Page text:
Possibly Pythonic Tail Call Optimization (TCO/TRE)

Terry Reedy tjreedy at udel.edu
Wed Jul 15 03:01:21 CEST 2015


On 7/14/2015 1:52 PM, Chris Angelico wrote:
> On Wed, Jul 15, 2015 at 3:43 AM, Marko Rauhamaa <marko at pacujo.net> wrote:
>> I don't like the way integer overflows are explicitly undefined in
>> modern C.
>>
>> Similarly, I don't like the way tail call behavior is undefined in
>> Python.
>
> Where in the Python spec is it stated that tail call behaviour is
> undefined? The behaviour of the 'return' statement is well defined: it
> evaluates its expression (or None), *then* removes the top of the call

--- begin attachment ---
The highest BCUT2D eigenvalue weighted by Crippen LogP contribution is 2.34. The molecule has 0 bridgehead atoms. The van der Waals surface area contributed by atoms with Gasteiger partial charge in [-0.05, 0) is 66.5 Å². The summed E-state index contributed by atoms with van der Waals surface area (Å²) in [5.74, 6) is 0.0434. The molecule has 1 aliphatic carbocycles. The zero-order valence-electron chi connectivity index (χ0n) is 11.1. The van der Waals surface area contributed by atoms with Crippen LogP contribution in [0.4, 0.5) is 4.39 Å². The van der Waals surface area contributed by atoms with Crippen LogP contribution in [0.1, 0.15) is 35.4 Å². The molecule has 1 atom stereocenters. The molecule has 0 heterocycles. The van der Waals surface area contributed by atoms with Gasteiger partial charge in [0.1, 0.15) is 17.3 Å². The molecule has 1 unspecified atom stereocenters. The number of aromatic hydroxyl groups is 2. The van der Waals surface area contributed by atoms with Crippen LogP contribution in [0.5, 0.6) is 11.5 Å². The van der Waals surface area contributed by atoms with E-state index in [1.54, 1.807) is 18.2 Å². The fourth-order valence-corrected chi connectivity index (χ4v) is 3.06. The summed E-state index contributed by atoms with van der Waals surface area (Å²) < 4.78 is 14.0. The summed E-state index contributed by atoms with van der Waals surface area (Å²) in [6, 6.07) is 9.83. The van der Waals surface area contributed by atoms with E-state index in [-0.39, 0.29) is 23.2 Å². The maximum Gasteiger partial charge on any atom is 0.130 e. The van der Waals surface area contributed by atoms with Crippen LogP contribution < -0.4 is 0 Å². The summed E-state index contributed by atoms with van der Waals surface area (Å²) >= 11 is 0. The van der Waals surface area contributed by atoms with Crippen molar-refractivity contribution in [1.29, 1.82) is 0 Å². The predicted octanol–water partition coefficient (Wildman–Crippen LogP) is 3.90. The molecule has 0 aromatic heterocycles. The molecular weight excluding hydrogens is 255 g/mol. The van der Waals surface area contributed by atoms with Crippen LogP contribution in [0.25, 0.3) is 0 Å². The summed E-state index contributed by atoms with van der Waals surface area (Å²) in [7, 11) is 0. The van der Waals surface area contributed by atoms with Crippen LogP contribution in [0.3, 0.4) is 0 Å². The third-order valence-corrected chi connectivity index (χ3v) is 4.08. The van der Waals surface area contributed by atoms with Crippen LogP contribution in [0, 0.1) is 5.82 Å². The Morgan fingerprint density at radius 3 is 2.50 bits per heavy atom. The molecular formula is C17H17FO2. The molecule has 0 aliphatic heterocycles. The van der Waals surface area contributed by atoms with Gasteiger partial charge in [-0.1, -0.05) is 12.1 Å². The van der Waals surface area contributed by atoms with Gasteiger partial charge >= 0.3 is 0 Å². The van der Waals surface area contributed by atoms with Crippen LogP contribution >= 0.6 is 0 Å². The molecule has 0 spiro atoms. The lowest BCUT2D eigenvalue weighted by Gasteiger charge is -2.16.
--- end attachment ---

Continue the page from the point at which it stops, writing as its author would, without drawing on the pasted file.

> stack and passes control back to the caller:
>
> https://docs.python.org/3/reference/simple_stmts.html#the-return-statement

I do not see anything there explicitly about call stacks.

> This implies that during the evaluation of its expression, the current
> function's call stack entry is still present. Tail call behaviour is
> therefore well defined: it is identical to any other expression
> evaluation, and then the final result is passed back to the caller.

In the blog post
http://neopythonic.blogspot.co.uk/2009/04/tail-recursion-elimination.html
that everyone discussing this issue should read, Guido said that if a 
tail call is not within a try statement, tco would be fine except for 
the implementation issue of helpful tracebacks, which he cares greatly 
about.  However, as both he and the linked doc say, a tail call within a 
try: statement is not a tail call, in that more python code within the 
function may yet be executed.

It is not hard to construct an example in which tco would mess up a 
traceback message that is displayed.

-- 
Terry Jan Reedy



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